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Wednesday, 11 November 1998
Page: 204


Dr SOUTHCOTT (4:21 PM) —As the previous speaker said, the States Grants (General Purposes) Amendment Bill 1998 is not a controversial bill. It is a bill we debate every year which gives the states untied money in order to operate. I thought I might just take this opportunity to reflect on the differing responsibilities that the Commonwealth and state governments have, and also the proposals that the government has to improve them.

Recently there was a study done by Professor Francis Castles of the ANU and Kerry Barwise of Treasury which concluded that, when it comes to taxing revenues, Australia is one of the most centralised raisers of revenue in the world. In fact, we ranked third out of all OECD countries. If you look at other federations, in the United States, Washington raises something like 50 per cent of the total revenue raised. In Germany, Berlin raises about 30 per cent of total revenue raised. In Australia, Canberra raises about 80 per cent of total national revenue. I might point out that that study was done before the August 1997 High Court case which said that the states did not have the power to raise excise on tobacco, alcohol and petrol.

Not only is Australia more centralised than any other federation in the world; it is also more centralised than some centralised states, such as France. In fact, as I said, it was third out of all OECD countries, beating several countries which do not even have states.

While the Commonwealth is centralised on the revenue side, it is highly decentralised on the outlay side. They found that to be significant because decentralised systems actually end up spending less because the levels of bureaucracy actually provide a constraint to the money being spent.

Generally, in terms of vertical fiscal imbalance and the whole shape of the federal system, we are in poor shape in that the states only raise about 55 per cent of the revenue that they spend and Canberra supplies the rest. At the annual Premiers Conference you see fights always breaking out about the amount that Canberra will give them. It means that the states generally do not have responsibility for raising the money that they subsequently spend.

It is not a new problem. The states have been reliant, to some extent, on the Commonwealth since Federation, and especially since 1942 when they gave up their income tax power. Malcolm Fraser, in the 1970s, attempted to reform the system by giving the states some powers, some responsibilities, and also the power to raise income tax. None of the states took up his offer.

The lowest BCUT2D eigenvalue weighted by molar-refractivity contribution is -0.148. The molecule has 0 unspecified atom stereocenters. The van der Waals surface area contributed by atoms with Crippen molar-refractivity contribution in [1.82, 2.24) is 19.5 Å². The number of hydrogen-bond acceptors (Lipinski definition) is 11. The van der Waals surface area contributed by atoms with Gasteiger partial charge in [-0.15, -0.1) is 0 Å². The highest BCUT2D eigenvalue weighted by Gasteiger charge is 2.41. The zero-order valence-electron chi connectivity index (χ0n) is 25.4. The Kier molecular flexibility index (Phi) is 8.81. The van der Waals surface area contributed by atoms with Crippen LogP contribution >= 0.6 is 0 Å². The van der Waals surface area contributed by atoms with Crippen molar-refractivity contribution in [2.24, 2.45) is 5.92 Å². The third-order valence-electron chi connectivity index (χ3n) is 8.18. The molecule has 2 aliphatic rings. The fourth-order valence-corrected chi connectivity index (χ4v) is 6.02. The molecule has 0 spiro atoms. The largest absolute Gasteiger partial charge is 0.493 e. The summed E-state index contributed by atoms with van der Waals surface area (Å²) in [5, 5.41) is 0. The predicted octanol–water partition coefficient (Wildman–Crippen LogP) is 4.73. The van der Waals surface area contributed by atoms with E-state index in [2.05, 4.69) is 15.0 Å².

Bob Hawke, in 1990, in reflecting the spirit of 100 years earlier, decided it was time to rejig the Federation. He went through a series of consultations with the states to introduce his new federalism. As most people will remember, new federalism was one of the first things that was poleaxed by Paul Keating prior to his final assault on Hawke. The High Court's decision last year now indicates that the states are more dependent on Canberra than ever.

In terms of how that is going to change, one of the positive things, I think, about the government's tax package is the way that the revenue from the GST is going to be given to the states. The states will be given something like $20 billion in revenue. This could be one of the last bills we actually debate in which we are going to be giving all the revenue in this sort of way. Instead, we are going to have a specific amount of GST revenue which will go direct to the states.

One of the problems is that the states have only very limited areas that they can actually tax. That is probably one of the reasons we have seen an explosion of gambling around Australia. In fact, the Economist a year or two ago described the explosion of gambling and casinos in Australia as like the rabbit plagues of the 1950s. They tend to be a little bit out of date with their images of Australia.

The taxes that the states rely on are inefficient. They rely on taxing bank transactions—things like FID and BAD. These involve significant compliance costs for people who are operating in different states because they differ depending on the jurisdiction. They also do impact a lot harder on people who have low incomes.

Also, stamp duties, again, are different between different jurisdictions. The stamp duties on shares are levied by each of the states, but are an important obstacle to Australia becoming an important financial centre in the Asia-Pacific. There are vast differences between the state tax bases and rates.

The way it is going to work is that during the transition period the states will not be worse off. It is estimated that by 2003-2004 the states will be something like $370 million better off. That is, as the economy grows, the amount of goods and services transacted will grow and the states will have more for services such as schools, hospitals and so on. Having said that, just briefly, I think that is a positive move. It does not actually address vertical fiscal imbalance because we will still be raising the money for them, but it does at least give the states some responsibility for that money. I will support the bill.